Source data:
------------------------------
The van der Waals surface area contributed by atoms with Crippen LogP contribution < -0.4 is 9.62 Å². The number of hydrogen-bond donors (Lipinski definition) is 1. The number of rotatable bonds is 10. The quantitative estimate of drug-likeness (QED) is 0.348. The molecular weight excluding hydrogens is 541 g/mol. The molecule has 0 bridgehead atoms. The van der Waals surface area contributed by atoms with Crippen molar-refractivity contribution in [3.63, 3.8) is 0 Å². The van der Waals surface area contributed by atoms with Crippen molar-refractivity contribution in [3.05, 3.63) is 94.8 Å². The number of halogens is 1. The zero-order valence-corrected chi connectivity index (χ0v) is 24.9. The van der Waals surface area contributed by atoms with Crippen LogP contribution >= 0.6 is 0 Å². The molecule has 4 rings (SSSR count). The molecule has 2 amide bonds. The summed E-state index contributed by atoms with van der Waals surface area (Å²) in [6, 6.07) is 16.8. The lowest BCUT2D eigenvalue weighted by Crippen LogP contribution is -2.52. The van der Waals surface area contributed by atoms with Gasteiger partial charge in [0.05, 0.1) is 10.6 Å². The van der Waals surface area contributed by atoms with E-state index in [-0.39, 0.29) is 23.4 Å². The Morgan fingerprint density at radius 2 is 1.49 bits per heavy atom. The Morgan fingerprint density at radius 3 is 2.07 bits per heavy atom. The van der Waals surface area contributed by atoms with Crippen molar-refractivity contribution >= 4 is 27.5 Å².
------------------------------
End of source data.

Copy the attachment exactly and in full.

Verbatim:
The van der Waals surface area contributed by atoms with Crippen LogP contribution < -0.4 is 9.62 Å². The number of hydrogen-bond donors (Lipinski definition) is 1. The number of rotatable bonds is 10. The quantitative estimate of drug-likeness (QED) is 0.348. The molecular weight excluding hydrogens is 541 g/mol. The molecule has 0 bridgehead atoms. The van der Waals surface area contributed by atoms with Crippen molar-refractivity contribution in [3.63, 3.8) is 0 Å². The van der Waals surface area contributed by atoms with Crippen molar-refractivity contribution in [3.05, 3.63) is 94.8 Å². The number of halogens is 1. The zero-order valence-corrected chi connectivity index (χ0v) is 24.9. The van der Waals surface area contributed by atoms with Crippen LogP contribution >= 0.6 is 0 Å². The molecule has 4 rings (SSSR count). The molecule has 2 amide bonds. The summed E-state index contributed by atoms with van der Waals surface area (Å²) in [6, 6.07) is 16.8. The lowest BCUT2D eigenvalue weighted by Crippen LogP contribution is -2.52. The van der Waals surface area contributed by atoms with Gasteiger partial charge in [0.05, 0.1) is 10.6 Å². The van der Waals surface area contributed by atoms with E-state index in [-0.39, 0.29) is 23.4 Å². The Morgan fingerprint density at radius 2 is 1.49 bits per heavy atom. The Morgan fingerprint density at radius 3 is 2.07 bits per heavy atom. The van der Waals surface area contributed by atoms with Crippen molar-refractivity contribution >= 4 is 27.5 Å².